So, the catalog was advertising the sword as a classical “card sword” “said to have belonged” to Bartolomeo Bosco. The “card sword” is a classical piece of apparatus, available in catalogs of dealers of the period. The effect of a card found by stabbing it with an instrument is a very old one: it is described by Edme-Gilles Guyot in 1740 (Nouvelle Récréations Physiques et Mathématiques): this version was done with a normal sword and while blindfolded and it can be defined as the ancestor of the “card stab” effect. The explanation can be found here. The trick was being performed by the early 1840 (by Ludwig Döbler) so it is likely that Bartolomeo Bosco knew it and performed it. However, I have not been able to find, in my texts about Bosco and researches on him, any note about a performance where Bosco stabbed a card: only birds!
The secret of the “card sword” was laid bare by Prof. Hoffmann in his Modern Magic (1864) where he described a sword specially prepared, with a container in the handle to keep the card to be produced, a duplicate of which will be forced from another deck. An elastic band (catgut, at the time) was stretched inside the hollow blade, along its side (the blade was a rapier with three sides) and through the card, ending in a piece of metal that would simulate the point of the blade.
However, the sword in my possession doesn’t have the holder to contain the card: the handle is plain and the blade has been soldered to the hilt (maybe re-soldered?). The blade is triangular, as necessary for the trick, be it involving cards or birds.
As I said, I haven’t been able to find any reference of Bartolomeo Bosco performing the card sword. If this sword was actually used by him, it would actually have been used to produce the canary, it not being in a holder, but simply held dead in the hand holding the handle. Or perhaps even alive, tied by one of his legs to the piece of catgut…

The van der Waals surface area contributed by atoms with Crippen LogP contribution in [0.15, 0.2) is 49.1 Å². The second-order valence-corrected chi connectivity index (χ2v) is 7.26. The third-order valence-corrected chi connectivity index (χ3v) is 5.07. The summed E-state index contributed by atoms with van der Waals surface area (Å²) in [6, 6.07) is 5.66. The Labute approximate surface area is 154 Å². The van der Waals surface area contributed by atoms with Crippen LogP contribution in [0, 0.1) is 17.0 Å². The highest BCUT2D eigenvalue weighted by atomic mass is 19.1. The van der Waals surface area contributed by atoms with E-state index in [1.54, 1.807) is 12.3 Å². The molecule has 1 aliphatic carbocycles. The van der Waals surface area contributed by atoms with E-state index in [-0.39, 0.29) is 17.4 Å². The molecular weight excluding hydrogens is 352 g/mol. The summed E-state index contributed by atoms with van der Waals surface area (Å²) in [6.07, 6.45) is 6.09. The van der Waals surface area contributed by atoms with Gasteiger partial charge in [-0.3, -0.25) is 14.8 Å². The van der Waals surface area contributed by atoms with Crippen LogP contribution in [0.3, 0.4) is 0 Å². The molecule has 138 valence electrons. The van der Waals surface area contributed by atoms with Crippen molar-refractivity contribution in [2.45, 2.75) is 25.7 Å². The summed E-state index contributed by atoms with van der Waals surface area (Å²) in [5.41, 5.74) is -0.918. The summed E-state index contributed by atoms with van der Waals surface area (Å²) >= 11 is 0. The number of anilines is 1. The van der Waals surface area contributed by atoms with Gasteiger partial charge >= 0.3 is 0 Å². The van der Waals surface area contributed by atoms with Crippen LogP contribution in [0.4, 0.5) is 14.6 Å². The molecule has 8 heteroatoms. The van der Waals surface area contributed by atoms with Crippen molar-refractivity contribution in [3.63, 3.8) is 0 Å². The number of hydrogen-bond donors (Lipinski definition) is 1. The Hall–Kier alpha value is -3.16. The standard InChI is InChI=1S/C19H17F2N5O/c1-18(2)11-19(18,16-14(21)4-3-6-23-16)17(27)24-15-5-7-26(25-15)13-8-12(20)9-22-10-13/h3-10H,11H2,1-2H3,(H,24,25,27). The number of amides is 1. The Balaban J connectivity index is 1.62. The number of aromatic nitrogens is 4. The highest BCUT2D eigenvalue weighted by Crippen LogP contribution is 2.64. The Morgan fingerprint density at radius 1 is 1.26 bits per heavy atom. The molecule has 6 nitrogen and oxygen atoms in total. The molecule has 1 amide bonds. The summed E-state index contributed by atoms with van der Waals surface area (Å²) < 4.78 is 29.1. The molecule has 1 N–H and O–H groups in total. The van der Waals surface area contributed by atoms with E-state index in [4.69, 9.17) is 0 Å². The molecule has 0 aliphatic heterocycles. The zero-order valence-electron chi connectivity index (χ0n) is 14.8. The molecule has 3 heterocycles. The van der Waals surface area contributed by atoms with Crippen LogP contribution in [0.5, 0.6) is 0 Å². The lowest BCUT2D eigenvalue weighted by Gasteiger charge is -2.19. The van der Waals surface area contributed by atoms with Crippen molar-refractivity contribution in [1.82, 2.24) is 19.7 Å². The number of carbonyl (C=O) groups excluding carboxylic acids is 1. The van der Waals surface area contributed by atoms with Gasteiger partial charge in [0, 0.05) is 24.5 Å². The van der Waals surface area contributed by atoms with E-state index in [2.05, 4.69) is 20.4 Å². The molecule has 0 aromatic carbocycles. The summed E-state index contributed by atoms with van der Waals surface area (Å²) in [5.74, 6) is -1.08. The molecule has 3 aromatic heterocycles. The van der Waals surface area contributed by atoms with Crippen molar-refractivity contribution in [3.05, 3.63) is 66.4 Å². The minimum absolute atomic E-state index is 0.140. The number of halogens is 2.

On magnifying the Bosco’s print, we can see that apparently he was using a sword with a large hilt, something missing from my sword. This is the second element which may cast doubts on the fact that Bosco may actually have owned this sword. However, we should not rely too much on an image which was drawn almost 200 years ago, probably from the memory of the artist: the detail of the sword may have been forgotten after the performance, or the print may have been “corrected” by Bosco himself for aesthetic reasons. It is also possible that Bosco actually owned different swords in his career. In the drawing (above) the sword looks much longer that it actually is.
Is this a “card sword”? It may not be:in magic, the principle of the “card sword” was adapted to another trick, whereby a silk handkerchief would appear at the tip of a sword. In 1912, Chefalo was performing an effect where a silk, over a candle, would disappear. After this vanish, the candle was re-lit (thus proving it was a real one, not hollow!) and Chefalo would pick up a sword and touch the flame: the same silk would re-appear at the top of the sword. Due to the nature of silks, it is not necessary to have a heavily gaffed sword to accomplish this effect; the working would still be the same. It is my belief the sword in my possession was engineered to produce a silk rather than a card. A dead canary, however, is sadly not very dissimilar from a bundled-up piece of cloth…